Looking back from a time when starting pitchers just don’t finish what they start like they once did, a season like Cliff Lee’s 2011 seems all the more incredible.
For better or worse, pitchers simply do not last as long into games as they used to. The idea of a pitcher tossing even six complete games in a season sounds like a stretch nowadays, considering no one has reached that benchmark since Chris Sale in 2016.
But 2011 was a bit of a different time, with three major-league pitchers throwing at least six complete games that year. Lee threw exactly six complete games in his 2011 season, although something was much different about the way he did it — all six of Lee’s complete games were shutouts.
Lee became the first player to pitch six shutouts in a season since Randy Johnson in 1998. And although hundreds of pitchers have thrown at least six shutouts in a single season, Lee is still the only one to do so since the turn of the century. His dominant season was one to remember, and one that may not be matched again.
In his third start since rejoining the Phillies in free agency before the 2011 season, Lee pitched his first shutout of the year. On April 14 at Nationals Park, Lee got Jayson Werth, who had just left the Phillies for the Washington Nationals in free agency, to ground into a fielder’s choice for the last out of the game. Lee struck out 12 Nationals hitters and surrendered only three hits in this complete-game shutout.
The month of June brought three more shutouts for Lee, as part of one of the best stretches a Phillies pitcher has ever had. The left-hander took the mound against the Florida Marlins, St. Louis Cardinals and Boston Red Sox in his final three starts of that month. As it turned out, Lee would be the only Phillie to pitch in those games, and would do so without allowing a single run. He went on a run that no Phillie had done since Robin Roberts in 1950:
Three consecutive starts. Three consecutive complete-game shutouts.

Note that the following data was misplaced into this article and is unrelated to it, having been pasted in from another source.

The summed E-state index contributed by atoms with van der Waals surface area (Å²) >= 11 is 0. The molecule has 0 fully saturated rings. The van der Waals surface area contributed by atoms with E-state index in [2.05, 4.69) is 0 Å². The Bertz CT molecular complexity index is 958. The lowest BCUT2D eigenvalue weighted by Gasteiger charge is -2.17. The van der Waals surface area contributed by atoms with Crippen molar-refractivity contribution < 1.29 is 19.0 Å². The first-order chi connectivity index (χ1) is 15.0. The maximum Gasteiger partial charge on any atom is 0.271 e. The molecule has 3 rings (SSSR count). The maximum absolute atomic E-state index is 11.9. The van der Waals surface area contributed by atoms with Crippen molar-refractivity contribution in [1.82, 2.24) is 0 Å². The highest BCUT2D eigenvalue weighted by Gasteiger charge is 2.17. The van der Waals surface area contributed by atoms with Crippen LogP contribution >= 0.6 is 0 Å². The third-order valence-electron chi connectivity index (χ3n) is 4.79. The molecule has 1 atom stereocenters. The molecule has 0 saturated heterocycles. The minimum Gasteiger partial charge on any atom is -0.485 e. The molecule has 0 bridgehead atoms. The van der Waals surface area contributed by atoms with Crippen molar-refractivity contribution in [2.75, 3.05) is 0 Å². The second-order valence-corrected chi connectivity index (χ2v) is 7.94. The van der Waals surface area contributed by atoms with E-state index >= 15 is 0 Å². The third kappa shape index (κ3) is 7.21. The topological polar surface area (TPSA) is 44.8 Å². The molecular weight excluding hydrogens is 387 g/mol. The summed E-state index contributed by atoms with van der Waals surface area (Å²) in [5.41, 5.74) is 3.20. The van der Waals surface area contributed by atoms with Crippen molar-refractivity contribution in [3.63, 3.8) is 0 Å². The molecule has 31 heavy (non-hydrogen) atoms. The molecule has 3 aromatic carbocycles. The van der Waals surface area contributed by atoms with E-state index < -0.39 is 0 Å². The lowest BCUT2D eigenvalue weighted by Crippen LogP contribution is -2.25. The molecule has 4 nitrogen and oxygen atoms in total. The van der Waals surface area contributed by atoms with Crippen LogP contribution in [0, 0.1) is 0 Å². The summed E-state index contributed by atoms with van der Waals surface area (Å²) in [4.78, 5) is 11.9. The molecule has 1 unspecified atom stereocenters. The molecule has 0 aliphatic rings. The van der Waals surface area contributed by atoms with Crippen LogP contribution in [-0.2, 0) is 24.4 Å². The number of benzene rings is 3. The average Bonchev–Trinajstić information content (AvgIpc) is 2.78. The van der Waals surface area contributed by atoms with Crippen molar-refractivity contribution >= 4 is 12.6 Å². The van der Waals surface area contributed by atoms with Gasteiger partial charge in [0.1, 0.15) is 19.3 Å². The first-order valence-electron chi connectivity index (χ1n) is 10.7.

Lee shut out the San Francisco Giants at AT&T Park on Aug. 4. He worked around seven Giants hits over the nine innings to hold the defending champions scoreless to get his fifth shutout of 2011.
Then in a start where he notched his 200th strikeout of the year, Lee threw another gem against the Atlanta Braves on Sept. 5. He struck out five and forced two key double plays, including one off the bat of Álex González that Lee snagged off a hop and fired to shortstop Michael Martínez, who threw to first baseman Ryan Howard. Lee once again secured a complete-game shutout, his sixth of the season.
Lee almost completed another shutout earlier in the season. On Aug. 31, one start before his sixth shutout against the Braves, Lee was throwing a shutout into the ninth inning in Cincinnati. With two outs and two runners on base, Lee had an 0-2 count against Reds hitter Miguel Cairo. Just one strike away from the shutout, Lee hit Cairo with a curveball to load the bases. Phillies manager Charlie Manuel brought in Ryan Madson, who got the final out. If Lee threw just one more strike at the end of the game, it is quite possible that he would have had seven shutouts in 2011.
Nonetheless, pitching six shutouts in a season is a remarkable feat — one that was extremely difficult to imagine being accomplished at the start of 2011 and seems virtually unattainable for someone in today’s game.
Since Lee’s 2011, the only pitcher to reach five shutouts in a season was Félix Hernández in 2012. Pitchers have only thrown three shutouts in a season 11 times since 2013, and none have done so since 2017.
The major-league lead for complete games in 2019 was three, just half the number of shutouts Lee pitched in 2011. Complete games and shutouts are now much more of a rarity. With the way the game has been trending, it seems quite possible that Lee may be the last pitcher to throw that many shutouts in a season.
His return to Philadelphia lived up to the expectations, and made for a brilliant season.
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